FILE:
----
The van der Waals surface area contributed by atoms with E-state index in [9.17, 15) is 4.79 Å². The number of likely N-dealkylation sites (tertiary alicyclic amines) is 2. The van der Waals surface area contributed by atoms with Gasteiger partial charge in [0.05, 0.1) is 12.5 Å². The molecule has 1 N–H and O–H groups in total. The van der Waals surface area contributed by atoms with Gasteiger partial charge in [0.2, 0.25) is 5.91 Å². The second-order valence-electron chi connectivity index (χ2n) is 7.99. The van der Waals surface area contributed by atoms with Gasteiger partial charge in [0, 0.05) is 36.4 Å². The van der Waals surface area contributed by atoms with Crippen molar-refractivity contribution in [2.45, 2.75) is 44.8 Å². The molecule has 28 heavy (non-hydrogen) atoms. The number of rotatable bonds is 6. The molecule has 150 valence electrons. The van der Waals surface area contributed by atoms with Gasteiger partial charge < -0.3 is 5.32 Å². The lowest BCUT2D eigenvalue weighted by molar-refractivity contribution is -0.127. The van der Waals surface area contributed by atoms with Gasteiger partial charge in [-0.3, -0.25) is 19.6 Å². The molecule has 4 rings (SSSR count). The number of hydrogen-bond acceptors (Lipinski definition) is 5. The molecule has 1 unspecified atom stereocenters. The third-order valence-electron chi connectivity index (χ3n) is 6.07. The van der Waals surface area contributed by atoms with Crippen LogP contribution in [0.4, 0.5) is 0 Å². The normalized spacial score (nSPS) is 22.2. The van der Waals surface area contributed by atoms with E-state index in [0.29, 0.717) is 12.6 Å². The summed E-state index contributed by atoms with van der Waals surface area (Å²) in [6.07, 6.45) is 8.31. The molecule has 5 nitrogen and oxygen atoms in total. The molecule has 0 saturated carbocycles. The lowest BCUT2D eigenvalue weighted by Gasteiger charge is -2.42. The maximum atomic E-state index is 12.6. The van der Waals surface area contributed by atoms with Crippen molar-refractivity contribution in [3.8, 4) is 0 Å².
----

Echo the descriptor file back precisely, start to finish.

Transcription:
The van der Waals surface area contributed by atoms with E-state index in [9.17, 15) is 4.79 Å². The number of likely N-dealkylation sites (tertiary alicyclic amines) is 2. The van der Waals surface area contributed by atoms with Gasteiger partial charge in [0.05, 0.1) is 12.5 Å². The molecule has 1 N–H and O–H groups in total. The van der Waals surface area contributed by atoms with Gasteiger partial charge in [0.2, 0.25) is 5.91 Å². The second-order valence-electron chi connectivity index (χ2n) is 7.99. The van der Waals surface area contributed by atoms with Gasteiger partial charge in [0, 0.05) is 36.4 Å². The van der Waals surface area contributed by atoms with Crippen molar-refractivity contribution in [2.45, 2.75) is 44.8 Å². The molecule has 28 heavy (non-hydrogen) atoms. The number of rotatable bonds is 6. The molecule has 150 valence electrons. The van der Waals surface area contributed by atoms with Gasteiger partial charge < -0.3 is 5.32 Å². The lowest BCUT2D eigenvalue weighted by molar-refractivity contribution is -0.127. The van der Waals surface area contributed by atoms with Gasteiger partial charge in [-0.3, -0.25) is 19.6 Å². The molecule has 4 rings (SSSR count). The number of hydrogen-bond acceptors (Lipinski definition) is 5. The molecule has 1 unspecified atom stereocenters. The third-order valence-electron chi connectivity index (χ3n) is 6.07. The van der Waals surface area contributed by atoms with Crippen LogP contribution in [0.4, 0.5) is 0 Å². The normalized spacial score (nSPS) is 22.2. The van der Waals surface area contributed by atoms with E-state index in [0.29, 0.717) is 12.6 Å². The summed E-state index contributed by atoms with van der Waals surface area (Å²) in [6.07, 6.45) is 8.31. The molecule has 5 nitrogen and oxygen atoms in total. The molecule has 0 saturated carbocycles. The lowest BCUT2D eigenvalue weighted by Gasteiger charge is -2.42. The maximum atomic E-state index is 12.6. The van der Waals surface area contributed by atoms with Crippen molar-refractivity contribution in [3.8, 4) is 0 Å².